Because exclusion is one of the worst feelings.
Feeling left out sucks.
I’ve been hearing (and over-hearing conversations lately) about getting left out. Maybe having a falling out with a friend group, maybe seeing something that you’re not invited to on social media, or maybe getting kicked out of a group message. No matter the form, it all hurts the same.
Sometimes I wish Instagram had a “don’t see things I wasn’t invited to” filter. I find social media would be a much more joyful, lively experience.
And I’ve struggled with feeling excluded, too. I sometimes forget that you can’t be best friends with everyone, and you can’t be “in” on everything. But low moments like this guide me to where I belong.
In the sting of rejection, I’ve found that seeking understanding is a huge form of relief. To help you through the healing process, check out the points below.
1. Reflect on your own efforts
It’s easy to think that other people are the problem. And they very well could be. But before you start to think that this group of people hates your guts, or never wants to speak with you again, press pause and reflect on your own efforts.
Do you ever invite them to things? Do you text them back? Do you respond in the group message? Do you make an effort to keep that friendship afloat?
Sometimes the issue has less to do with them, and more to do with your lack of effort.
You may be putting in effort, and if so, the friendship could just not be working out. But I say this for starters, because friendship is a two-way street.
2. You can’t be besties with everyone
Sometimes when we feel left out of something, it signifies that it’s not really our place to begin with.
Sometimes we can think that we would be perfect friends with someone, and it just doesn’t really click. Maybe it’s a great idea in theory, but who knows why things do or don’t happen. Maybe it’s that you don’t have much in common, maybe you’re not involved in the same things, maybe you just have different values. Either way, you can’t really force something that’s not meant to be.
Pray that you meet people that you vibe with just as well as this group vibes with each other. This way, you’ll appreciate when you do feel included in a group, and you do feel understood.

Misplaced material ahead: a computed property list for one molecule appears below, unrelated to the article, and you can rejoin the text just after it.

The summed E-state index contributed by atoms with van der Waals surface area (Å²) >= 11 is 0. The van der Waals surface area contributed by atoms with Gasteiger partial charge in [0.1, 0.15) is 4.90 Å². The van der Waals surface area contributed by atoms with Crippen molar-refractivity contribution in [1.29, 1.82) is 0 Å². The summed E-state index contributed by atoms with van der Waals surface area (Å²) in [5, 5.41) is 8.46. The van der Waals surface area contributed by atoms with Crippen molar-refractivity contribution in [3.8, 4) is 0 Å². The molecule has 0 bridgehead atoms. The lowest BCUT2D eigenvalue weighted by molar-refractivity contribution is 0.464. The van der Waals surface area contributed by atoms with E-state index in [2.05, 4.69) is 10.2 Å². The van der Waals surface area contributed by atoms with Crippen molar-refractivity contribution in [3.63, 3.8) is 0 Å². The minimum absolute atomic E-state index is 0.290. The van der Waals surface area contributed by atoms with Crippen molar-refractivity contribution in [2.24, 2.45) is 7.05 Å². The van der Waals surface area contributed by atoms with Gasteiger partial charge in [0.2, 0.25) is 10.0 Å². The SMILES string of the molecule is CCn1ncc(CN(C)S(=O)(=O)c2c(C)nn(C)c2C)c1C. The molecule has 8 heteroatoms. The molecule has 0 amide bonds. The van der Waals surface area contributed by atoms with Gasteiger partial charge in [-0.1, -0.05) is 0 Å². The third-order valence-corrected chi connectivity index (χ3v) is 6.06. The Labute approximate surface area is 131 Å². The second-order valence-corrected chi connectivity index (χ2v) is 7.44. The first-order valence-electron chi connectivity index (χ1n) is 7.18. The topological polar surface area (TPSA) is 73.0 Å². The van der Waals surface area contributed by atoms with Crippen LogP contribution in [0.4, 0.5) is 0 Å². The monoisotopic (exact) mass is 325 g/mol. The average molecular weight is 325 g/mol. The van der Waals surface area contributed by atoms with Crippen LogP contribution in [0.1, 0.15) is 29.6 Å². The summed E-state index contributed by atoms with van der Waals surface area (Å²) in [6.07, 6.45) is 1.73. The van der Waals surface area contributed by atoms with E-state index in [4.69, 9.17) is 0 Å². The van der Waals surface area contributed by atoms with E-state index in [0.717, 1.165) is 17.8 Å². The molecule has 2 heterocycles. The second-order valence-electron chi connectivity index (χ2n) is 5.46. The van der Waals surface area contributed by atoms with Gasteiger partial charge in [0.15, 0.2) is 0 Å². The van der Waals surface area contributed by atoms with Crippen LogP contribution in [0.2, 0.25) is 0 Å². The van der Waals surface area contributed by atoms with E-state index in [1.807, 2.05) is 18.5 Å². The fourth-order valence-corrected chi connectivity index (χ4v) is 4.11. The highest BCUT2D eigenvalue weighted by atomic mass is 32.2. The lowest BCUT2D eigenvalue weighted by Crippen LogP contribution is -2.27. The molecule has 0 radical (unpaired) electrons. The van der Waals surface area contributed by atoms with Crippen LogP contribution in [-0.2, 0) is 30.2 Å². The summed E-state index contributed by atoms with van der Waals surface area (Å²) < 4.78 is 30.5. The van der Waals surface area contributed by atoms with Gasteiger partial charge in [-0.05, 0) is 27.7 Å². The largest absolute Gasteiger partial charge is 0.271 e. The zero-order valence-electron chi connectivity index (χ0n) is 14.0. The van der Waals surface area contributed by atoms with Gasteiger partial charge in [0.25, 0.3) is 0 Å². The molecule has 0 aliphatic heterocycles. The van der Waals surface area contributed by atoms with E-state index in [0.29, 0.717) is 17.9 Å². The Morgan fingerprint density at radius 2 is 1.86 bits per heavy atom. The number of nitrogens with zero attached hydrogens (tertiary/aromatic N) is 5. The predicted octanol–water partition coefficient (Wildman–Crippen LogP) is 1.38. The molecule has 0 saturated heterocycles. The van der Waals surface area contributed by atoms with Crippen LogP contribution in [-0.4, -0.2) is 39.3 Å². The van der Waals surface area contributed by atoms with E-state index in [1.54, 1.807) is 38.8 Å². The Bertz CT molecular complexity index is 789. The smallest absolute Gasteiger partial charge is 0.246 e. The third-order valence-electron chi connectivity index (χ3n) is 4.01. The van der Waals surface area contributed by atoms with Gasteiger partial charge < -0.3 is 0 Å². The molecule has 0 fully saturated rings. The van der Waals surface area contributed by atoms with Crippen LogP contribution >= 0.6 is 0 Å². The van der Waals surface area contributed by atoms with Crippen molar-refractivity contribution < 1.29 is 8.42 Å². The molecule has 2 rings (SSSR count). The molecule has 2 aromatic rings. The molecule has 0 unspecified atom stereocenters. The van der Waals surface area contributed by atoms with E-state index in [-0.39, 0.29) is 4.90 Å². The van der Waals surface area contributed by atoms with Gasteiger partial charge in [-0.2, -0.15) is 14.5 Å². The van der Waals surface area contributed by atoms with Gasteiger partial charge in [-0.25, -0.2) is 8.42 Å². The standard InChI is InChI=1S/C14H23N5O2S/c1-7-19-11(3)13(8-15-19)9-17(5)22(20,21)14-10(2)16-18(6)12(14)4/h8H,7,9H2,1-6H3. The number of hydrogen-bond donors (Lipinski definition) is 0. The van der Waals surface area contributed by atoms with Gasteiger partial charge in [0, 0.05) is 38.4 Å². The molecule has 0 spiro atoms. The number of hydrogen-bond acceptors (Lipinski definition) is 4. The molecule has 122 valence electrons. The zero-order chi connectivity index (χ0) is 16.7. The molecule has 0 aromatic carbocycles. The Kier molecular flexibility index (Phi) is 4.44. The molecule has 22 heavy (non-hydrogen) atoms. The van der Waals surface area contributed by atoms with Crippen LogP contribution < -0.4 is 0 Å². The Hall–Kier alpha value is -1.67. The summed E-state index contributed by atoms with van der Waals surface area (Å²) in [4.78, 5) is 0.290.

3. Evaluate your friendship
So you’ve considered whether or not you put in the effort into this friendship. You also realized that this group is probably closer because they vibe more. Now, it’s time to evaluate your friendship and see if it’s worth your time.
The other day, I watched a Transformation church sermon that really changed how I look at all my relationships. The pastor suggested looking at relationships as either an asset, or a liability.
Relationships are either an asset or a liability.
A asset-friendship is someone who encourages you, makes you a better version of yourself, and who you feel super joyful after hanging out.
A liability-friendship is one where you feel like dog doo after hanging out with them, they gossip about you, exclusive, full of drama, and drive you to feel insecure.
If this friendship is a liability, I encourage you to leave it. I know that this is really hard, and much easier said than done. But your mental health and well-being are both worth it. It’s better to be alone than to surround yourself with people who make you feel horrible about yourself.
So whether that’s an organization, friend-group, sorority, or team – really take the time to consider if this is worth your time.
And I know for certain that when one door closes, when you shut that door and lock it, then another window will open somewhere. Leaving this friendship will provide time for a new one.
When one door closes, another opens.
Feeling excluded is one of the worst feelings. However, sometimes it’s necessary in realizing who we should be spending our time with, and lead us in the direction where we were meant to be. The truth is, God cares about our friendships, but because of this we certainly can’t be friends with everyone. Because if you were friends with everyone, you wouldn’t really be friends with anyone.
Appreciate the people right in front of you, and cultivate the friendships that are assets in your life. And if it’s time to leave a friendship, don’t be afraid to shut the door. Who knows, that new friend could be right in front of you. But you just might need to look.